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Posted on 04-11-2017

Hendren’s Helpful Hints: No Grain, No Pain?

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Hello all! Thanks for joining me for another installment of Hendren’s Helpful Hints. Today I want to discuss a topic that is EVERYWHERE – grain-free diets for your pet. Nutrition is monumentally important. Think about it: You feed your dog or cat every day. You are providing them with all the protein, fat, carbohydrates, vitamins, and minerals that they need to sustain life. It is arguably the single most important thing you do for them. It’s no wonder there are so many sources of feeding information out there – the internet, television, radio, magazines, the teenager at your local pet store, your breeder, your groomer, your dog trainer, your next-door neighbor—and they’re all certain their way is the “right” way to feed dogs and cats.

I encourage you to think very critically about your pet’s nutrition and from where you receive information regarding what your pet should be eating. I think that many veterinarians, myself included, see clients who are overwhelmed with the sheer volume of products on the market. It seems that there is a new diet dropping every week and it is impossible to keep up with all the latest trends. Many breeders, people on the internet, and clerks at your local pet store mean well, and may have personal stories about what has worked for their own pets.  However, they did not intensively study animal nutrition as part of a medical doctorate program like your veterinarian did. What works well for one dog or cat may very well be detrimental for another.

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It’s amazing to me how much misinformation is out there. In 2015, U.S. consumers spent $29.5 billion (yes, that’s billion with a “B”) on pet food [http://www.petfoodindustry.com/blogs/7-adventures-in-pet-food/post/6038-pet-food-sales-update-us-spending-up-22-in-2015]. Imagine that you’re a pet food company – you really want to get a piece of that billion-dollar pie. Now imagine that people in the U.S. have started becoming more obsessed than ever with their own diets. I’ll bet that you can name at least 5 fad diets for humans right now. So, what do pet food companies do? They take advantage of this obsession and our tendency to anthropomorphize (think of animals as if they are human) our pets. Suddenly, pet food diets pop up that are grain-free, low-carb, limited ingredient – all things that are trendy for people right now. These diets fly off the shelf because hey, if it’s “healthy” for humans (and this is debatable) it must be good for Fluffy, right? Right??

Well…not really.

There is NO evidence that grain-free diets are better for pets. Seriously – there are no peer-reviewed scientific articles that say dogs and cats can’t have grain. The fact is, whole grains provide vitamins, minerals, essential fatty acids, and fiber that your pet needs. Surprisingly, some grains even provide a protein source that is easier for pets to digest than some meat sources.  I have heard some pet food companies equating grains with fillers. Calling whole grain a “filler” in a dog food is a complete misnomer. A “filler” is a material used to increase bulk that has no nutritional value. As mentioned before, grains have TONS of nutritional value. In fact, they have more nutritional value than some alternative starch sources AND they are more cost-effective. You’re paying a lot more for the carbohydrate in that grain-free food and it’s most likely not even providing your pet with the full nutritional impact of grain. In addition, alternative starch sources such as beans, peas, and lentils can upset the GI tract and do not have more nutritional value than grains [http://vetnutrition.tufts.edu/2016/06/grain-free-diets-big-on-marketing-small-on-truth/].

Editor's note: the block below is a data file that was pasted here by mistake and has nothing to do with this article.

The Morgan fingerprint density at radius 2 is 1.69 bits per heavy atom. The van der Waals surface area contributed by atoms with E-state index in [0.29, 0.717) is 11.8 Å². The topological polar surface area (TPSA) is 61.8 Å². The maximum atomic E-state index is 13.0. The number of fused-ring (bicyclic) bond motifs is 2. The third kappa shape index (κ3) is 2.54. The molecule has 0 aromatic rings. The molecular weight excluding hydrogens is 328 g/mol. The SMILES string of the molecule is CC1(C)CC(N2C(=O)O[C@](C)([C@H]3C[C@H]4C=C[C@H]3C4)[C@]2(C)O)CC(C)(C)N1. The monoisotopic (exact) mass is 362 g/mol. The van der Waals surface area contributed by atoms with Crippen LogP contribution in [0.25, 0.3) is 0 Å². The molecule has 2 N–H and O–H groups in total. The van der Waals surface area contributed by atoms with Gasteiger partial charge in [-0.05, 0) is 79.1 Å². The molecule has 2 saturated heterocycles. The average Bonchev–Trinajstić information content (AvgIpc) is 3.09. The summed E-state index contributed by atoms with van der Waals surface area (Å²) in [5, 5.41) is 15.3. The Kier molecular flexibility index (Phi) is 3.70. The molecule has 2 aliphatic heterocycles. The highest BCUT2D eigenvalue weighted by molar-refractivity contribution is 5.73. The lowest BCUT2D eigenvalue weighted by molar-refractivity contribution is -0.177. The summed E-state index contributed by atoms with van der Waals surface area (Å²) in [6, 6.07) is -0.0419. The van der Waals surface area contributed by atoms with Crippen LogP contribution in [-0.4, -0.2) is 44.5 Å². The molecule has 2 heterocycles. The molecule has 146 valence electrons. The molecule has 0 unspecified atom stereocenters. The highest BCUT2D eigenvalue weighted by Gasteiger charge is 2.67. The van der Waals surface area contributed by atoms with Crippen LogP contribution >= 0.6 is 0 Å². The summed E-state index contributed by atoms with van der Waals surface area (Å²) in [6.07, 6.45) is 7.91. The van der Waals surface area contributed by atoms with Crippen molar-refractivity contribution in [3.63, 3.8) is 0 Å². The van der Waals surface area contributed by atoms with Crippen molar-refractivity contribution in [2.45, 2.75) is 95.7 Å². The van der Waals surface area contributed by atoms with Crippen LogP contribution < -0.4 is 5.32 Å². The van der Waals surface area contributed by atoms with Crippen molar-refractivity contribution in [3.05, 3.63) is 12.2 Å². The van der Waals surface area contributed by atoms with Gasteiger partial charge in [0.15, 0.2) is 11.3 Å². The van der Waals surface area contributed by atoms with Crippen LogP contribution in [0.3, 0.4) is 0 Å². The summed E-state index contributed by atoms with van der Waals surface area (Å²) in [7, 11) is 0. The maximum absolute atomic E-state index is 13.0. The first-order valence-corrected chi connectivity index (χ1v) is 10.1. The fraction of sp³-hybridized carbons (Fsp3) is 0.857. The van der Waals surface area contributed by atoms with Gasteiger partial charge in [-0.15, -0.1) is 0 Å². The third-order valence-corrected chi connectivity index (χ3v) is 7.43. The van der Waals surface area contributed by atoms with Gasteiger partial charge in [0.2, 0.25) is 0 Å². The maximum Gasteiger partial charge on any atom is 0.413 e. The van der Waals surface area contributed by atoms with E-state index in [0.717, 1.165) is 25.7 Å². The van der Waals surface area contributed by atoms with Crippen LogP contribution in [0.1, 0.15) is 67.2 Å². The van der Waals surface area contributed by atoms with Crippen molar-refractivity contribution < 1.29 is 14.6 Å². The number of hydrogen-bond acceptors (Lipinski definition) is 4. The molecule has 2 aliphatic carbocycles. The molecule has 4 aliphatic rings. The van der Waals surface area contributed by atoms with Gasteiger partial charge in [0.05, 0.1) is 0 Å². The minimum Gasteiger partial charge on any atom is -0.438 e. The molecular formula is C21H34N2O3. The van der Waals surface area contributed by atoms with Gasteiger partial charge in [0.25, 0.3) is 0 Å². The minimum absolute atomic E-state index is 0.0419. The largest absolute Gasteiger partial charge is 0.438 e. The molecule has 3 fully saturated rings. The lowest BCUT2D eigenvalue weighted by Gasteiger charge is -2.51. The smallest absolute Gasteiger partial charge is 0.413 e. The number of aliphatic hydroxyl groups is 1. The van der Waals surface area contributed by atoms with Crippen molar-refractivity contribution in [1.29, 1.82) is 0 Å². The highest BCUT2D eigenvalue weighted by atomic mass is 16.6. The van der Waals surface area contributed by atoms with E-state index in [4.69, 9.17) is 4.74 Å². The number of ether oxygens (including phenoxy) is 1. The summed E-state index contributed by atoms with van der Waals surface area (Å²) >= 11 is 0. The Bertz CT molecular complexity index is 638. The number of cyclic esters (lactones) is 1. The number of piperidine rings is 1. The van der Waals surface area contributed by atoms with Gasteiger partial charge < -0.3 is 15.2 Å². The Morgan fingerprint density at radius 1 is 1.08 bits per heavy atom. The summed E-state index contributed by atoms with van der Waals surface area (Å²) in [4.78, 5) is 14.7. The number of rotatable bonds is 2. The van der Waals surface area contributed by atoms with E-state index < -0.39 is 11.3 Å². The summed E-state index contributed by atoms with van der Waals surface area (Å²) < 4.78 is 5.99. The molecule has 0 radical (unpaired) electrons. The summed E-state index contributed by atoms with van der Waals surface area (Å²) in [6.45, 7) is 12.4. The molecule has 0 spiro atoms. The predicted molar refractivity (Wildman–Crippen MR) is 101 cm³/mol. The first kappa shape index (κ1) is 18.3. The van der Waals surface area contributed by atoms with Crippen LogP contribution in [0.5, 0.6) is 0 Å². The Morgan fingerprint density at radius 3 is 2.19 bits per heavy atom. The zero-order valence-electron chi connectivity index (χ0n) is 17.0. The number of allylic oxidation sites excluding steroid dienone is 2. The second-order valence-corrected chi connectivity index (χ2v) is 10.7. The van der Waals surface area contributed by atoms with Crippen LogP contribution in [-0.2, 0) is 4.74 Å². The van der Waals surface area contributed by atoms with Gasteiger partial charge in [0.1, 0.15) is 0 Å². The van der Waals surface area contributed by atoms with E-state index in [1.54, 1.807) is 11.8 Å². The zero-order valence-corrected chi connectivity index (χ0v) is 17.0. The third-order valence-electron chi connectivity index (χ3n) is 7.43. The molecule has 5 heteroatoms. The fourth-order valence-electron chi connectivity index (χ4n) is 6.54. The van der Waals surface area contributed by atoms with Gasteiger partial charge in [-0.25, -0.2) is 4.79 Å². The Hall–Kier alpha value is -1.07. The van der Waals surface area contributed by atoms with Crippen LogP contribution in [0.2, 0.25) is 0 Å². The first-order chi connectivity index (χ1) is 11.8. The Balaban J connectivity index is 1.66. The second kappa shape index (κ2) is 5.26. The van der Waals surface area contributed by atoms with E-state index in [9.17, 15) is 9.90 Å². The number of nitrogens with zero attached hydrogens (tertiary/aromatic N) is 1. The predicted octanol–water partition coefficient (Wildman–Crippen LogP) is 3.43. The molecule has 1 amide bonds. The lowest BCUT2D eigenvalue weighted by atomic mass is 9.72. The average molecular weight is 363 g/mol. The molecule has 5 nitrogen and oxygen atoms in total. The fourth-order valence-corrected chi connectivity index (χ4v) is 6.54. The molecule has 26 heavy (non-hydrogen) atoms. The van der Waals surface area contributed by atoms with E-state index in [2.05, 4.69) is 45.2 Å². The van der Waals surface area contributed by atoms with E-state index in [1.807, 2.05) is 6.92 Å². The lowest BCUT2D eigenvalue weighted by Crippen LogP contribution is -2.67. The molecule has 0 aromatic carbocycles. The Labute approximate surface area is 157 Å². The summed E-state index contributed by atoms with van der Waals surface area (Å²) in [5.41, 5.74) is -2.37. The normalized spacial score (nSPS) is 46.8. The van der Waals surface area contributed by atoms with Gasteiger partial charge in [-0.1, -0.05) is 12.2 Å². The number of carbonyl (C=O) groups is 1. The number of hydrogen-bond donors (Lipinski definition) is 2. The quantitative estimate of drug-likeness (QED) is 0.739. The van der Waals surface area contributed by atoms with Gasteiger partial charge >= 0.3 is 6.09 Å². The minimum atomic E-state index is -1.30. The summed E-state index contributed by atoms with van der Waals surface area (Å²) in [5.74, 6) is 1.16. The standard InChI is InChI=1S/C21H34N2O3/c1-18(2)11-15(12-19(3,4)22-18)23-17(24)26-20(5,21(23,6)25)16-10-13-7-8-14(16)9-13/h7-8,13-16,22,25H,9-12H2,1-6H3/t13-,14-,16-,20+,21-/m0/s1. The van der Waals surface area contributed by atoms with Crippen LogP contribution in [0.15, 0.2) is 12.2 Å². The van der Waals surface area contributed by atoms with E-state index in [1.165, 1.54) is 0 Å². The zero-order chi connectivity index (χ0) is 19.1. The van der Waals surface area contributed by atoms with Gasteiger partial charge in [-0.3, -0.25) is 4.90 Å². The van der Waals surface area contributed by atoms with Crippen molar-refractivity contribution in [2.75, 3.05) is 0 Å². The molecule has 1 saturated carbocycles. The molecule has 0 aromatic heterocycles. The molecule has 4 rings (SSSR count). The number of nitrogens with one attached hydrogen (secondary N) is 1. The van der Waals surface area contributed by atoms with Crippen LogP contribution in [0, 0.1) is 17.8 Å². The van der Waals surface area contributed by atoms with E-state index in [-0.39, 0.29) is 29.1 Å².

“Well, Dr. H – my dog or cat has terrible food allergies and when we switched the food to grain-free his skin cleared up.” I hear this a lot. Food allergies are very uncommon in pets. Less than 10% of all allergies we see are food allergies [Grain-Free Pet Foods: Fact vs Fiction. Burns KM. Veterinary Team Brief. 2017;5(2): 28-30]. A food allergy is a hypersensitivity or overreaction to a normal food component.  If a pet does have food allergies, by far and away the most common allergy sources are the PROTEIN components of the food. Beef, chicken, and dairy are the biggest offenders. I am willing to bet that there are other factors about that new diet that helped your pet. For instance, did the main protein ingredient of the diet change? Many of these grain-free foods offer salmon, venison, rabbit, or duck as the protein component. These are less antigenically stimulating to the GI tract than the more common proteins found in pet foods. Not every food will be compatible with every pet – in changing the food you may have switched your pet off a food that just didn’t work well with his or her biochemistry. If a grain-free food has worked well for your pet, make sure it is nutritionally complete. Is your pet’s coat shiny? Are they dandruff-free? Are their stools firm? Are they at their ideal body weight? If your answer is “yes” to these questions, and the food has an appropriate AAFCO (see below) guaranteed analysis then you’re probably fine.  If you answered “no” to any of these questions your pet’s food may not be ideal for him or her.